It is admirable when a successful band takes such risks. There are few artists who can pull it off. Miles Davis, Radiohead, Sonic Youth are a few examples who come to mind. It is a gutsy move for anyone to change their trajectory so abruptly and downright terrifying for an iconic band to do so with a legion of followers behind them. Still, this was an artistic decision, whether intentional or naturally, that turned a stadium packing band into something more. Since 1986, Depeche Mode has been one of the most unique, intriguing and important bands in the industry, in my opinion.

So, it goes without saying that I highly recommend Black Celebration. From the opening mechanical hum that opens the title track to the wonderfully poppy yet poignant echos of New Dress and But Not Tonight this is a perfect experience. Along the way it flows seamlessly from stark to bombastic from dance tracks to ballads without ever sounding jarring or ill conceived. For every bouncy Question Of Time there is a bare-bones song like Stripped to offer variety. It is one of those rare experiences that it both as rewarding as it is timeless and at a perfect 40 minutes you might find yourself promptly replaying the entire thing over.

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Track List:

Black Celebration
Fly On The Windscreen (Final)
A Question Of Lust
Sometimes
It Doesn’t Matter Two
A Question Of Time
Stripped
Here Is The House
World Full Of Nothing
Dressed In Black
New Dress
But Not Tonight


Dalek : Asphalt For Eden (2016)

Innovative :
(of a product, idea, etc.) featuring new methods; advanced and original.

(of a person) introducing new ideas; original and creative in thinking.

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Beautiful album art done by Paul Romano.

Gutter Tactics absolutely blew me away back in 2009. It was an album that completely revitalized my interests in experimental modern music and made me eagerly anticipate a followup.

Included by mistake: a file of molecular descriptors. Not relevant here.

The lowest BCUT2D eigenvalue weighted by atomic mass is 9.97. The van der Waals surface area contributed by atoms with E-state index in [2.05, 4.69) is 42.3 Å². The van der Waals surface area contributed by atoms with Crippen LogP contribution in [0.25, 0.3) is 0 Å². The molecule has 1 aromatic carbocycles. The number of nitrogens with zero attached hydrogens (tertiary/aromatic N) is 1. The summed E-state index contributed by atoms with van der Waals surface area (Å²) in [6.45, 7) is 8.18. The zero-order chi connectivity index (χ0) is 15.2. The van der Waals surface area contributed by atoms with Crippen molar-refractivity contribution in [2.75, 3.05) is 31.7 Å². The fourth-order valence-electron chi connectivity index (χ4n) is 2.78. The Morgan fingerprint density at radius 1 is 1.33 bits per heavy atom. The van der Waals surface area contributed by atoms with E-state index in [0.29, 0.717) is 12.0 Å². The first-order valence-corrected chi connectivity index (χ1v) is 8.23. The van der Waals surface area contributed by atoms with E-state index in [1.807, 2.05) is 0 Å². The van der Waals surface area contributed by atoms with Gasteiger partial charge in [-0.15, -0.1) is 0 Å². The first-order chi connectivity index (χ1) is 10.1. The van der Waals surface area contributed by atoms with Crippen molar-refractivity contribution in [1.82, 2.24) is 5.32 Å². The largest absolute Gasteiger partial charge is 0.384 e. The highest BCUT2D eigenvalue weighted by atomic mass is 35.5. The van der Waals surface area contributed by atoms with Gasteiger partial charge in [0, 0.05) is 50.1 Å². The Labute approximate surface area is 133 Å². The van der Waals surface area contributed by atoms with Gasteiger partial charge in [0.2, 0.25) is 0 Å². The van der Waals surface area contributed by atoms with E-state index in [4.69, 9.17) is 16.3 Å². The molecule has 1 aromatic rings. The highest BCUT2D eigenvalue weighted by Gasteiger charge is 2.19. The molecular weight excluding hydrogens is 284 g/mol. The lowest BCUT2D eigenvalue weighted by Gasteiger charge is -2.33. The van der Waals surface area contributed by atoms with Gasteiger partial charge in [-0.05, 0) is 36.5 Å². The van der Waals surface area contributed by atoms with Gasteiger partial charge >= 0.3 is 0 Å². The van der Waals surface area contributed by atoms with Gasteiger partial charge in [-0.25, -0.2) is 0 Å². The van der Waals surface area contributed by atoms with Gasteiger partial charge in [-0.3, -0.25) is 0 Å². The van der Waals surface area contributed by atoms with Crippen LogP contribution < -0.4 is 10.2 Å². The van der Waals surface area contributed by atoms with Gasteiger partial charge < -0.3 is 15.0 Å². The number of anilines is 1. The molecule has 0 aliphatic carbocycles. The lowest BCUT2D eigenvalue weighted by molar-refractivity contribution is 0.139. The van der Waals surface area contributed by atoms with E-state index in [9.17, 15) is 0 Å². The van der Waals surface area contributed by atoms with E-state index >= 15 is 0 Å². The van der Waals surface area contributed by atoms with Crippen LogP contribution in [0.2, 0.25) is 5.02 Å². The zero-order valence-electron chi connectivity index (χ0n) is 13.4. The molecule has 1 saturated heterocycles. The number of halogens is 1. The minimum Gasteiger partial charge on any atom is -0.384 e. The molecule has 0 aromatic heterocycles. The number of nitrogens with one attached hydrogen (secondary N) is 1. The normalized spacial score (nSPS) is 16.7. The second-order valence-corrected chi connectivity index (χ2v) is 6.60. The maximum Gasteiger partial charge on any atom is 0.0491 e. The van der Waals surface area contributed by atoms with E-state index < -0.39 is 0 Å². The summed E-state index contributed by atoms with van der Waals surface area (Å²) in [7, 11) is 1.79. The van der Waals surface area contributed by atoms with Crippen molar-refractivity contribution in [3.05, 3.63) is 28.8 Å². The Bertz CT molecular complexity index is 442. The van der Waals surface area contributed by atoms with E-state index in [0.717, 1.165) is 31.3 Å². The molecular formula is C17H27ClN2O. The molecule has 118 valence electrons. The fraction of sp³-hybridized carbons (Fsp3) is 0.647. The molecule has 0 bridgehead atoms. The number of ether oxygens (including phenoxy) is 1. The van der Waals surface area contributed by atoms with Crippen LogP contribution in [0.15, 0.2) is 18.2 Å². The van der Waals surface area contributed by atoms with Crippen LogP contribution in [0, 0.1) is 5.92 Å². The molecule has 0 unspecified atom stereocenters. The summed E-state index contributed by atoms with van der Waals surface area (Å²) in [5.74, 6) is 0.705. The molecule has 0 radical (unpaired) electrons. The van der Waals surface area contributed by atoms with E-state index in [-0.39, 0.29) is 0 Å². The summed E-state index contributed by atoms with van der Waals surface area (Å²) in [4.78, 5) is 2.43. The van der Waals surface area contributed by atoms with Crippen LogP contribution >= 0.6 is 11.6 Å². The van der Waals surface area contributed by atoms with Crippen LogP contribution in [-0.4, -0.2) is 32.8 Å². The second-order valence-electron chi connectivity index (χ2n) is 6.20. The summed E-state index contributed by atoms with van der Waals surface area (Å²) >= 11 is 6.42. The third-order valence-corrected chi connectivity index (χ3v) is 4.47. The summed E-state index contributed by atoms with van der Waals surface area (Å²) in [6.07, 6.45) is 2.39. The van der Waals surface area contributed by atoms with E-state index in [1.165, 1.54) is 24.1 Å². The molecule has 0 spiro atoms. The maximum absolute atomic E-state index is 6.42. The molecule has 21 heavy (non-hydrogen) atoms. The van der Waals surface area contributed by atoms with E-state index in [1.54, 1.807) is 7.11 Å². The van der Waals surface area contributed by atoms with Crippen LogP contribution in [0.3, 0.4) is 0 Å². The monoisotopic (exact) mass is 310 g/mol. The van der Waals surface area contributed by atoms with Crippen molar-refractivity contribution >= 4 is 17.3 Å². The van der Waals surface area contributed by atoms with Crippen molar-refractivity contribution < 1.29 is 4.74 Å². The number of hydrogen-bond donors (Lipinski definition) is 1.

So, after 7 years we have Asphalt For Eden. I’m not one to typically purchase anything on release dates but this was different. Gutter Tactics was easily one of my favourite albums of that year’s releases and infrequently gets abandoned from my phone’s music list. The question is, does Asphalt For Eden deliver? With that much personal hype invested it could have easily disappointed. I’m happy to say, it is just as good. Maybe even better.

Whether you are a fan of “rapping” vocals or not I can’t recommend this album enough. Asphalt For Eden contains a few more catchy hooks than other albums in this Jersey born band’s discography but it actually works to make the music more interesting and diverse. The artistic integrity is still in tact and while songs like Shattered and Guaranteed Struggle do offer a more steady rhythm to the often noisy, ambient and atmospheric song structures, it does so tastefully. For those more interested in the dark psychedelia of past albums, there are plenty of textures and cacophonous compositions to sink your teeth into. 6dB and Masked Laughter are prime examples of the more experimental pieces here and they do not disappoint. They are sequenced perfectly between some of the more accessible songs here and work to balance the album out well.

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Eden indeed (en)

Things are a little less angry this time around with less attention spent on social criticisms and frustrations with the world at large. That isn’t to say that these themes aren’t present. If anything, they are more impactful than ever as they are woven into the lyrical fabric more tactfully and, as such come across more fully realized. Shattered is a perfect example of this with it’s accusations that people of all states struggle with hope and that “world has cataracts.”